Sean Pendergast

Rating Deshaun Watson's Forced Apology Video

Deshaun Watson, formerly of the Houston Texas
Deshaun Watson, formerly of the Houston Texas Photo by Eric Sauseda
It took over a year, multiple press conferences, a sea of vitriol, and the continued threat of a year long suspension, but Deshaun Watson FINALLY apologized for his conduct last Friday before his first appearance in an NFL football game in over 18 months. We will get to the video of said apology in just a minute, but let's reset the journey of remorselessness that got us here.

In his first appearance behind a microphone since January 2021, at his introductory press conference after signing a record setting contract with the Cleveland Browns, Watson was asked if he had any regrets. Here was his answer:
Not great, although it should be pointed out that, at that time, he was still intent on fighting the 22 lawsuits (which became 24 lawsuits) against him, so perhaps he saw an expression of regret as an admission of guilt. Still, his camp should have had him ready with a better answer than that.

Fast forward to the Browns minicamp, and Watson's first media session in a practice setting, and he was given ANOTHER opportunity to say that he is sorry. This time, he SORT OF apologized to seemingly everybody EXCEPT his accusers. He apologized to his family, his teammates, the Browns organization, the Browns fans, and "people all around the world":
I guess perhaps his philosophy was that his accusers are a subset of the "people around the world" category. Regardless, it was another swing and miss for Watson.

Now, with the very real threat of a season long suspension looming, and with his inability to show contrition in any substantial way towards his accusers cited as a reason for his punishment, Watson suddenly decided last Friday was the day. In a Browns in-house media interview (the cushiest of all media lairs for an athlete who doesn't want to get grilled), he gave this apologize (starting at the 0:42 mark):
The timing of Watson's apology, just two days after NFL commissioner Roger Goodell confirmed that they would like to see Watson's six game suspension increased to a one year ban, puts a ceiling on the sincerity of it. Let's be real — this is more about Watson saving his skin than showing real contrition. However, I am willing to empirically look at the apology, and at least see if he chose the right words.

Just so we can visualize before we score this thing at home, here is a transcript of Watson's 72-word, 20 second apology:
“Look, I want to say that I’m truly sorry to all of the women that I have impacted in this situation. The decisions that I made in my life that put me in this position I would definitely like to have back, but I want to continue to move forward and grow and learn and show that I am a true person of character and I am going to keep pushing forward.”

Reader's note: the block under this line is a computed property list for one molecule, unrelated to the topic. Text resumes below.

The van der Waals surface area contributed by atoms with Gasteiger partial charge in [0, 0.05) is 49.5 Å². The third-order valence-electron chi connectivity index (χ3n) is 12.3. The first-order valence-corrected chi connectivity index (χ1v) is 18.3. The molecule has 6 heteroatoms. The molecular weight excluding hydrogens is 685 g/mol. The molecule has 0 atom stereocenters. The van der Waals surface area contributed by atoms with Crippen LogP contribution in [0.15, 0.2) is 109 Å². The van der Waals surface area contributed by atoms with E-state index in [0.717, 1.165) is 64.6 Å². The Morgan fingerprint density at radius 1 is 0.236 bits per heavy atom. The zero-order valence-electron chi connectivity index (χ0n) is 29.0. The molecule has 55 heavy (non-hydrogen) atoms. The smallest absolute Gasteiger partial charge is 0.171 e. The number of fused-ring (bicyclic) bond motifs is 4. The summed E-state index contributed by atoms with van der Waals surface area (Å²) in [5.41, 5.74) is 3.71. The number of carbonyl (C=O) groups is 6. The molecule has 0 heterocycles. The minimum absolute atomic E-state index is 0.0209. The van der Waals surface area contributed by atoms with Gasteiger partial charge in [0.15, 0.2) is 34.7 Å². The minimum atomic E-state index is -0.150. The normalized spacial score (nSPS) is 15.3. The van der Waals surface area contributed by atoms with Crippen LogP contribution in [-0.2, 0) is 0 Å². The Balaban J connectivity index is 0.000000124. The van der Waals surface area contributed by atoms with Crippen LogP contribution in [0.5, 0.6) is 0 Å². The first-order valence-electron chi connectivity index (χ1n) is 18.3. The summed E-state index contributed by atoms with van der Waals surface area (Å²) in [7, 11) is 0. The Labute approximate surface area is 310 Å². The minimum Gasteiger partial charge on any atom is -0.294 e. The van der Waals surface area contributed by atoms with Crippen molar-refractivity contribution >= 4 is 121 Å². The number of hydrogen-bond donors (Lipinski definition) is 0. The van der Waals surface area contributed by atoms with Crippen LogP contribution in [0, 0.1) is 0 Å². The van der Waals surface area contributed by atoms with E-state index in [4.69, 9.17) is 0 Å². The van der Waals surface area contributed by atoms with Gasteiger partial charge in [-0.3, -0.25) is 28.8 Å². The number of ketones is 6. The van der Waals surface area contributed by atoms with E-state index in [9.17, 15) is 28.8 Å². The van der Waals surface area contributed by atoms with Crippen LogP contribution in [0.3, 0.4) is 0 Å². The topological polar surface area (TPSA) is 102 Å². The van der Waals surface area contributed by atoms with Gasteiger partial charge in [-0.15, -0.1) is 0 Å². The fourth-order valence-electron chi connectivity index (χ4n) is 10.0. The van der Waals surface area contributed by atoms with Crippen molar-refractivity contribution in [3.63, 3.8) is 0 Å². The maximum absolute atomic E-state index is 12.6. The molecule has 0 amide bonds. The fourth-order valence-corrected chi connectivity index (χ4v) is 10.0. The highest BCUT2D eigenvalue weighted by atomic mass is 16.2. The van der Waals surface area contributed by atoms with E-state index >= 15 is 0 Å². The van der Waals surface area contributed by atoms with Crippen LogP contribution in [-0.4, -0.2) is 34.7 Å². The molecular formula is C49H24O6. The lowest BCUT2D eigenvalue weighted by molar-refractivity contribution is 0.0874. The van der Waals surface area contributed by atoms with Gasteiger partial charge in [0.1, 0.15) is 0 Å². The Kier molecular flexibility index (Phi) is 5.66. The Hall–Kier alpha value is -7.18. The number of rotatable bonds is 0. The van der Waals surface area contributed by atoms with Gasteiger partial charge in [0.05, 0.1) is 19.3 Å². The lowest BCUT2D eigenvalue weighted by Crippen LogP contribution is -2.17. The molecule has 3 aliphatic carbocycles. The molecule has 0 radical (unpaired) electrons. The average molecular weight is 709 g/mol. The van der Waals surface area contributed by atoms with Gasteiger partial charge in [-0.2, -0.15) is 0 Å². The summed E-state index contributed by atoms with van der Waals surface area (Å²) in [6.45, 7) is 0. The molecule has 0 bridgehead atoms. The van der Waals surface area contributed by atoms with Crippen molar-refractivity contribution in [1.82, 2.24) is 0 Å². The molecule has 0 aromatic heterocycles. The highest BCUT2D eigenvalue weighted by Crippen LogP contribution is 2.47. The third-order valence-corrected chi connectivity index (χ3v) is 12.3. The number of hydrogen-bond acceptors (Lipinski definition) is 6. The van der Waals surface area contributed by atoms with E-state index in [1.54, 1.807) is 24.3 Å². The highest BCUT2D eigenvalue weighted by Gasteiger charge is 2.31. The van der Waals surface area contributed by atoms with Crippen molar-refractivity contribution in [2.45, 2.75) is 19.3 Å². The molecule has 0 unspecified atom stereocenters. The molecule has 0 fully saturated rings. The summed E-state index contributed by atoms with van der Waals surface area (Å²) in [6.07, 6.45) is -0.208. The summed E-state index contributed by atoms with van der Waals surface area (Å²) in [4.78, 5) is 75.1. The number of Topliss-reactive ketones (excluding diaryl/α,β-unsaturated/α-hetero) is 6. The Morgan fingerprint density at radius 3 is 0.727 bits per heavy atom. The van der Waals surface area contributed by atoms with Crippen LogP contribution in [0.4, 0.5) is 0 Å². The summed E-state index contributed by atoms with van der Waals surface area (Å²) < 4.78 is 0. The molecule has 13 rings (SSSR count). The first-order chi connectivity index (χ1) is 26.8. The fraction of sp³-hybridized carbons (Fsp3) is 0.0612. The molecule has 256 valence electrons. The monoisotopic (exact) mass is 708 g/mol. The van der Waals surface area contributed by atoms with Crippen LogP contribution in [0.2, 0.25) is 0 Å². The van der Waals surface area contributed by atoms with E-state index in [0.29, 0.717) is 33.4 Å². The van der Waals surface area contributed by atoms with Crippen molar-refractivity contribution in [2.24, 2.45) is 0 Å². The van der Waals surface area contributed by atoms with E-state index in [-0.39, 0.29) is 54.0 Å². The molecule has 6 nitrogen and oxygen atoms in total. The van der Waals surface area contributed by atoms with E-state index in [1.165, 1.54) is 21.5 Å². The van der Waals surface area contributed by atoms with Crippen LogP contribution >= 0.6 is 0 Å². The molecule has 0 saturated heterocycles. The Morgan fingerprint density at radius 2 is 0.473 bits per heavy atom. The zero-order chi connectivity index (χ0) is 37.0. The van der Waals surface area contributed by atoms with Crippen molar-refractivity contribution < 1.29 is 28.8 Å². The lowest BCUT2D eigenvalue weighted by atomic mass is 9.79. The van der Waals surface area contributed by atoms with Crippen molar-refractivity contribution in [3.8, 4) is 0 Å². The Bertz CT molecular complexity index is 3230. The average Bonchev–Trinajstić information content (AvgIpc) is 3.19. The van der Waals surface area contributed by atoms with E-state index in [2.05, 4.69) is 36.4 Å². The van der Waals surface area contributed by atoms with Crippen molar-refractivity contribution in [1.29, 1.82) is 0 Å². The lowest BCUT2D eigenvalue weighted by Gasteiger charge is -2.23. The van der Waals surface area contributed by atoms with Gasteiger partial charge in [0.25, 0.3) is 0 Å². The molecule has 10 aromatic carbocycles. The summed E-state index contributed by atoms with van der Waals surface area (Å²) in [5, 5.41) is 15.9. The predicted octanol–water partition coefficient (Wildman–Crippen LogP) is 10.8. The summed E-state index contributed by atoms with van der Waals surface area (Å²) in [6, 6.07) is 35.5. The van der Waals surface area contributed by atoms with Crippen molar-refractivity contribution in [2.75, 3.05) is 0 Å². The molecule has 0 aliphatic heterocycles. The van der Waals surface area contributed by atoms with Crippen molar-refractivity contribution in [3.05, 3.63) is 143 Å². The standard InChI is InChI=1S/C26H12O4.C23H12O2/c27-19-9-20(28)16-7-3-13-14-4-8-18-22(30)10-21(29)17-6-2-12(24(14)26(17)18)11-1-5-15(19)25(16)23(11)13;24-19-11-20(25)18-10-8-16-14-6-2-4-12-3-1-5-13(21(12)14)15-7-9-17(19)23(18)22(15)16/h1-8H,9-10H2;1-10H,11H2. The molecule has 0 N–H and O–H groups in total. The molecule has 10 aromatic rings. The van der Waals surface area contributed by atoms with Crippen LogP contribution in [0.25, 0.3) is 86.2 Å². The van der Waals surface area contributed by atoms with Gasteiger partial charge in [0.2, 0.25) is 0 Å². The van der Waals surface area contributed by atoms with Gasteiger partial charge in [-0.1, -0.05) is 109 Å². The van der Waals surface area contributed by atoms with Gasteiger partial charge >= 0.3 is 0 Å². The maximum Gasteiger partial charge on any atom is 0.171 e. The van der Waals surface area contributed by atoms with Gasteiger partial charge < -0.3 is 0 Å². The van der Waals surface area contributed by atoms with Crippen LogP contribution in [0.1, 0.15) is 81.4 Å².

Now, it's scoring time! Let's lay out a scoring system first:
New research from psychological scientists Roy Lewicki (The Ohio State University), Beth Polin (Eastern Kentucky University), and Robert Lount Jr. (The Ohio State University) confirms that not all apologies are equally effective. Across two studies Lewicki and colleagues found that the most compelling apologies include six distinct elements:

Expression of regret
Explanation of what went wrong
Acknowledgment of responsibility
Declaration of repentance
Offer of repair
Request for forgiveness

Their results suggest that if you’ve really messed up, you’ll do best if you use as many of these six components as possible in your apology; although some of these components were much more important than others.
OK, let's see how Watson did:

Expression of regret
This is the easiest of the six tenets of an apology to execute. Seriously, is there such thing as an apology that DOESN'T include an expression of regret? Deshaun said the words "I am truly sorry," so we will give him a check mark for this one.
Apology Score: AFFRIMATIVE

Explanation of what went wrong
No mention of massages, no mention of Instagram, and for a guy who claimed he "never disrespected or harassed any woman," he went curiously mum on what went wrong.
Apology Score: NEGATIVE

Acknowledgment of responsibility
Watson does mention that he would like to have some of his decisions back. I'm in a good mood. I'll give him credit for this one.
Apology Score: AFFIRMATIVE (barely)

Declaration of repentance
In response to the subsequent question after his apology, he promises to keep working on himself, on and off the field, and says he plans to continue going to counseling, so he can show what an upstanding community member he is. Okay, check mark.
Apology Score: AFFIRMATIVE

Offer of repair
There is nothing in the apology where he offers repair, although he did reach settlements with most of his accusers. An acknowledgment of the female community at large might have been nice here.
Apology Score: NEGATIVE

Request for forgiveness
Watson didn't really ask for forgiveness, and honestly, he is probably right not to do so, considering the insincere nature of the timing of the apology. Let the people decided whether or not to forgive you.
Apology Score: NEGATIVE

So Watson scores affirmatively on three of the six tenets of a good apology. Fifty percent. Not great, but way better than his 1 for 7 on pass attempts in his game on Friday, so I guess not all of Friday was a total waste for him.

Listen to Sean Pendergast on SportsRadio 610 from 6 a.m. to 10 a.m. weekdays. Also, follow him on Twitter at twitter.com/SeanTPendergast and like him on Facebook at facebook.com/SeanTPendergast.
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Sean Pendergast is a contributing freelance writer who covers Houston area sports daily in the News section, with periodic columns and features, as well. He also hosts the morning drive on SportsRadio 610, as well as the pre-game and post game shows for the Houston Texans.
Contact: Sean Pendergast